Fair Workweek: What You Need To Know and How To Comply
The fair workweek initiative or predictive scheduling legislation may go by many names, but these terms essentially mean the same thing: an end to erratic employee scheduling.
While it may seem as if the fair workweek’s snowball effect on legislation has slowed down due to unforeseen events (Covid-19, labor market fluctuations, etc.), additional locations are in the process of considering the adoption and enactment of these laws (amongst them: Washington, Connecticut and Massachusetts.)
“Before anything else, preparation is the key to success,” said Alexander Graham Bell. States, companies and local businesses can proactively prepare in advance to adapt to predictive scheduling laws. More than that, they should be preparing; not only to avoid the disruption of adjustment, but to prosper from the double-sided benefits that come with predictive scheduling. (Read more on how companies prosper from enacting fair and predictive scheduling for employees.)
What does your company need to consider under fair workweek legislation? Employees have the right to the following:
- Good Faith Estimate of Schedule
- Advance Notice of Work Schedules
- Priority to Work Newly Available Shifts
- No Clopening Shifts Without Employee Consent and Premium Pay
- Predictability Pay for Schedule Changes
Analyzing what each of these individual terms mean will help your company understand how to easily comply with each one.
What Does It Mean: Good Faith Estimate of Schedule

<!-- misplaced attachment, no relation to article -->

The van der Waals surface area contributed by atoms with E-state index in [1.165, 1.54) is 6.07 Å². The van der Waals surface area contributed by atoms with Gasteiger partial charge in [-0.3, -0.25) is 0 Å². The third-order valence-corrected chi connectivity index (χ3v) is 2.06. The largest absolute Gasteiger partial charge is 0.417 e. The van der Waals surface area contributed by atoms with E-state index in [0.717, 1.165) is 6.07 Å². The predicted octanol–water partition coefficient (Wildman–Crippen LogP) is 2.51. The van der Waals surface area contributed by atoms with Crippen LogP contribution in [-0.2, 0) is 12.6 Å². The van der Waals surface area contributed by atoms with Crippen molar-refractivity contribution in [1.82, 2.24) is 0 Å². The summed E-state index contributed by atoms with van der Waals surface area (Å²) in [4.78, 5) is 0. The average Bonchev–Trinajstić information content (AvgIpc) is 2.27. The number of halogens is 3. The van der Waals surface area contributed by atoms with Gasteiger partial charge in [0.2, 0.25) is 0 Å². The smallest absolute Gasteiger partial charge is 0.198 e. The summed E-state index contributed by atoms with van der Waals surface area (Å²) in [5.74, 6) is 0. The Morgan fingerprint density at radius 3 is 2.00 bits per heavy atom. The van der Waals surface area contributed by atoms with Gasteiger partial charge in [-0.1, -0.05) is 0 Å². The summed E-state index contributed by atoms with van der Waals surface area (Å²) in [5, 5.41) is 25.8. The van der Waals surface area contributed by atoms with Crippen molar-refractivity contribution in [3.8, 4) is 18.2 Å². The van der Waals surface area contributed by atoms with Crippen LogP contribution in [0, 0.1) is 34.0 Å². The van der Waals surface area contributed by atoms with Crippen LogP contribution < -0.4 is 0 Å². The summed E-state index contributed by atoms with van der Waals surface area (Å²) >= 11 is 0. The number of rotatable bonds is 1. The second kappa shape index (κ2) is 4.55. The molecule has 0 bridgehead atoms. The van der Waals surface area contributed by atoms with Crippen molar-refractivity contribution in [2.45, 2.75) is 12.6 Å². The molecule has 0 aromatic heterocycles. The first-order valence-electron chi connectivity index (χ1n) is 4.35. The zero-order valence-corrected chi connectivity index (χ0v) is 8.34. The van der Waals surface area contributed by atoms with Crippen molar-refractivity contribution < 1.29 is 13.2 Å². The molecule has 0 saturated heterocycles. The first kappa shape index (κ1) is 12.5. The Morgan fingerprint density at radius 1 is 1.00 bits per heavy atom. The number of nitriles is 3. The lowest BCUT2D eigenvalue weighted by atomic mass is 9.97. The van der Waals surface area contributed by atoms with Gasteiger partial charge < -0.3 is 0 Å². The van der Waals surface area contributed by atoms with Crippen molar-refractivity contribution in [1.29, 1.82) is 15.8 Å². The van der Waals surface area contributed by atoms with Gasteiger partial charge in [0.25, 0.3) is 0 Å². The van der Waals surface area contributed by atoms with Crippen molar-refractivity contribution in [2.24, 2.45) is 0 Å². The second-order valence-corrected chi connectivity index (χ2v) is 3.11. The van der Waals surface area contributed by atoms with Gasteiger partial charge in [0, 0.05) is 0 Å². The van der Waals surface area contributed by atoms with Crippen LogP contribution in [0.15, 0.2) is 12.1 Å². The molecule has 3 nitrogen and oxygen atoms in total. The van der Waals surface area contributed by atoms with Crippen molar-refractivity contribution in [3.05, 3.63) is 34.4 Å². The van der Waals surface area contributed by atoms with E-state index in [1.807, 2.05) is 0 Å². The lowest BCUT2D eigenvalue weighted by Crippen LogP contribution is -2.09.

A Good Faith Estimate (GFE) of Schedule is a reasonable estimate given by the employer regarding the hours, days, times and locations an employee can expect to work. This estimate is typically given to each new hire before the start of their first shift.
Complying with GFE means that employers:
- Give an estimate of median numbers of hours an employee can expect to work each week
- Let employees know whether they will be expected to work on-call shifts
- Revise the GFE each year for existing employees
- Update the GFE is there are major changes in the employee’s availability or business demands
- Keep a record in writing of GFE and estimations of minimum number of scheduled shifts
How You Can Comply With Good Faith Estimate of Schedule
Your Ubeya news feed is the communications center for your entire team, from full-time employees to part-time, temp, shift, hourly, contract, freelancers and more. Here you can broadcast or send privately any update, question or form.